Future climate scenarios predict changes in rainfall regimes. These changes are expected to affect plants via effects on the expression of root traits associated with water and nutrient uptake. Associated microorganisms may also respond to these new precipitation regimes, either directly in response to changes in the soil environment or indirectly in response to altered root trait expression. We characterised arbuscular mycorrhizal (AM) fungal communities in an Australian grassland exposed to experimentally altered rainfall regimes. We used Illumina sequencing to assess the responses of AM fungal communities associated with four plant species sampled in different watering treatments and evaluated the extent to which shifts were associated with changes in root traits. We observed that altered rainfall regimes affected the composition but not the richness of the AM fungal communities, and we found distinctive communities in the increased rainfall treatment. We found no evidence of altered rainfall regime effects via changes in host physiology because none of the studied traits were affected by changes in rainfall. However, specific root length was observed to correlate with AM fungal richness, while concentrations of phosphorus and calcium in root tissue and the proportion of root length allocated to fine roots were correlated to community composition. Our study provides evidence that climate change and its effects on rainfall may influence AM fungal community assembly, as do plant traits related to plant nutrition and water uptake. We did not find evidence that host responses to altered rainfall drive AM fungal community assembly in this grassland ecosystem.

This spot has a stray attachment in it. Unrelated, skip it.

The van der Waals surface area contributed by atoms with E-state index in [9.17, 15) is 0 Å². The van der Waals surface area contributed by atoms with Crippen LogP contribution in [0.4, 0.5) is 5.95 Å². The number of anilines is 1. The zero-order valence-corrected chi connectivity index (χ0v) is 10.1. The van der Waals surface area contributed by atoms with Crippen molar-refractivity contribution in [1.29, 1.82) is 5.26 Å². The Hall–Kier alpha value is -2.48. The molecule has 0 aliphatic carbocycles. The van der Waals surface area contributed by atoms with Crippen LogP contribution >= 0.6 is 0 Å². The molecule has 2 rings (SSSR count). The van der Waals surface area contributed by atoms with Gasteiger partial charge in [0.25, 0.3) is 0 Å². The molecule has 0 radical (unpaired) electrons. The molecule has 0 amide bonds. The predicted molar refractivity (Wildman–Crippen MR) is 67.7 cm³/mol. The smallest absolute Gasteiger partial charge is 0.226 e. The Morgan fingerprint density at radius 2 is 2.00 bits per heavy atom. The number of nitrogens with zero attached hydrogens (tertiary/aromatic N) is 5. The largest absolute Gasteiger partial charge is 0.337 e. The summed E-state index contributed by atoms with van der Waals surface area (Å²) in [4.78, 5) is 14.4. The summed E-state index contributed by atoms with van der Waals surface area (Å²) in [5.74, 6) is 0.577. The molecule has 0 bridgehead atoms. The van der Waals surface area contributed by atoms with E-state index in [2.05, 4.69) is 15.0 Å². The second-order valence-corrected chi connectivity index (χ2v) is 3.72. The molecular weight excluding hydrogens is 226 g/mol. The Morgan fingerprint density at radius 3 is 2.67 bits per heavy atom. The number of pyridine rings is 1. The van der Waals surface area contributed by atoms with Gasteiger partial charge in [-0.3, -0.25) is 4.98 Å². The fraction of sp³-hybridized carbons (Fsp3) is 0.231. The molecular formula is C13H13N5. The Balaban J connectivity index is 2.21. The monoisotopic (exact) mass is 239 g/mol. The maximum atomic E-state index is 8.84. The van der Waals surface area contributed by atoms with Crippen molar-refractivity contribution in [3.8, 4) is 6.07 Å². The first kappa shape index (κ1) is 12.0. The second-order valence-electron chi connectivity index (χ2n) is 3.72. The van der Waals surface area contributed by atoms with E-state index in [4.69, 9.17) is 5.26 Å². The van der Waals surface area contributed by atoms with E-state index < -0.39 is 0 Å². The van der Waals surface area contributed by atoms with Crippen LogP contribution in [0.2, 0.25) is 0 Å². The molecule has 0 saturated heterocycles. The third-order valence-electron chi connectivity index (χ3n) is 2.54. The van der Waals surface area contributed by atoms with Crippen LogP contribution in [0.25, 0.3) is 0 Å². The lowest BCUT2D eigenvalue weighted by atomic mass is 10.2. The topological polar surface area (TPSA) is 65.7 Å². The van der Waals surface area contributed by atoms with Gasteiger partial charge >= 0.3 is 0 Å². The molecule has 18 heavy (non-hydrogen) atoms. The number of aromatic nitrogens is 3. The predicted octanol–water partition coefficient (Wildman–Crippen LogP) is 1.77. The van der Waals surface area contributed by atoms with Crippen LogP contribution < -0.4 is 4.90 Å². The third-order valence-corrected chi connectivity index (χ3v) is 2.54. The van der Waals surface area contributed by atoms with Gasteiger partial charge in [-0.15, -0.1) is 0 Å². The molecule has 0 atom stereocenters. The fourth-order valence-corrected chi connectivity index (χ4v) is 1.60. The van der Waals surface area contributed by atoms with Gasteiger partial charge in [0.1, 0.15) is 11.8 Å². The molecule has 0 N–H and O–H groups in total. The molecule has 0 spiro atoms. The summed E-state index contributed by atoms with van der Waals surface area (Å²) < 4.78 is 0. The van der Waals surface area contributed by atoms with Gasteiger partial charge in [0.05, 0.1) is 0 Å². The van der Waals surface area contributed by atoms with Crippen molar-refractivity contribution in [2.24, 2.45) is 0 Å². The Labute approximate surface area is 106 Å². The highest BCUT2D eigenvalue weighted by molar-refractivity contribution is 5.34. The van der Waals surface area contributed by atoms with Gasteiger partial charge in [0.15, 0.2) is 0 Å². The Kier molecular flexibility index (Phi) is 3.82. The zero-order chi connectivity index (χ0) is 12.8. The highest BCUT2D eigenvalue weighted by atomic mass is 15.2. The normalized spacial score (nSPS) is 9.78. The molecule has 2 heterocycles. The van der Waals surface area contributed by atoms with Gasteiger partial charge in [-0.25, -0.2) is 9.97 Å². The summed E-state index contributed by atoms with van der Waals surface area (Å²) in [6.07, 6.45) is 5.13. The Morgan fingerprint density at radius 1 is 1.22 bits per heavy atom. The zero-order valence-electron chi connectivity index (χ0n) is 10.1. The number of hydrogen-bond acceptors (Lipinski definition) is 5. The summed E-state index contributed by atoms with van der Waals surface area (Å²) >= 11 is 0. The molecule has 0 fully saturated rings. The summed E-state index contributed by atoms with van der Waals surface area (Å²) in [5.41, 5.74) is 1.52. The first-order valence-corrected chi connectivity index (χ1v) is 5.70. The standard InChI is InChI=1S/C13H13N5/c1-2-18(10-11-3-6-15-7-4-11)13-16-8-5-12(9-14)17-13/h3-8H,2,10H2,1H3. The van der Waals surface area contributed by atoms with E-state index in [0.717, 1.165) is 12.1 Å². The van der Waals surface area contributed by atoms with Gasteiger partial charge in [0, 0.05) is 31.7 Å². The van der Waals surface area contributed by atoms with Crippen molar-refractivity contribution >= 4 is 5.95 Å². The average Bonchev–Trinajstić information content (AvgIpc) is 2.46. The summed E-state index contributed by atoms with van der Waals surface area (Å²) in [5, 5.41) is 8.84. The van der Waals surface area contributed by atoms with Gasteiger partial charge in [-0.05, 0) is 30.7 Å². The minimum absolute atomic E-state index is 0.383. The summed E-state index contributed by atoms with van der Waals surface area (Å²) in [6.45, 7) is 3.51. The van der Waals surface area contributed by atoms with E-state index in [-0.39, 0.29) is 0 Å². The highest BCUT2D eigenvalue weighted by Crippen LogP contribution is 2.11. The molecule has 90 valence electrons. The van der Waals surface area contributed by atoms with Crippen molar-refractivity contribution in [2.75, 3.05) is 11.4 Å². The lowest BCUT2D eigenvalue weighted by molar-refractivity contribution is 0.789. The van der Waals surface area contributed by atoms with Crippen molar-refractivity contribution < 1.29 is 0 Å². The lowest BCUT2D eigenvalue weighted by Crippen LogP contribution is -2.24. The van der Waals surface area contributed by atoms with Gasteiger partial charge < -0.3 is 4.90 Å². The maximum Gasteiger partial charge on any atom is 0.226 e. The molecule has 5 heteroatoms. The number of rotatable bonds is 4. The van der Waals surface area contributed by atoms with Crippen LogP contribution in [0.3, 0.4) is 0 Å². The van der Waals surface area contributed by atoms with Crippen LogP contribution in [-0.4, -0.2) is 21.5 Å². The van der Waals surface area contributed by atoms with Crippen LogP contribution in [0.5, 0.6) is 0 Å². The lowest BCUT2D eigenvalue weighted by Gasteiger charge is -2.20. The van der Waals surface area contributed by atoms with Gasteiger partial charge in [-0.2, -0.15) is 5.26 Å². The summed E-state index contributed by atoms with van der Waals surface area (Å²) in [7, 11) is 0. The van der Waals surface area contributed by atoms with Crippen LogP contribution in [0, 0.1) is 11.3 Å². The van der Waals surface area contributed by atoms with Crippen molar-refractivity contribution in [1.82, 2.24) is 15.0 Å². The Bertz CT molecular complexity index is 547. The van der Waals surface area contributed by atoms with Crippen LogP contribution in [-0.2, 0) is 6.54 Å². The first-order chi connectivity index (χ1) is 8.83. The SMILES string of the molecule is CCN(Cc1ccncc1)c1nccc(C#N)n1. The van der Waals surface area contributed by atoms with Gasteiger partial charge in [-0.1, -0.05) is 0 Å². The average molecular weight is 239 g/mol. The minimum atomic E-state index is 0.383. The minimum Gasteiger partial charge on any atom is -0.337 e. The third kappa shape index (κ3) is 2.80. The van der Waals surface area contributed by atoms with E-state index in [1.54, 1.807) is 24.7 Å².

Biodiversity, Biology, Ecology and Evolutionary Biology, Environmental Microbiology and Microbial Ecology Life Sciences, Life Sciences, Microbiology, Plant Sciences, Terrestrial and Aquatic Ecology
climate change, community assembly, plant-microbe interactions, root chemistry, root morphology
Published: 2019-07-30 07:17
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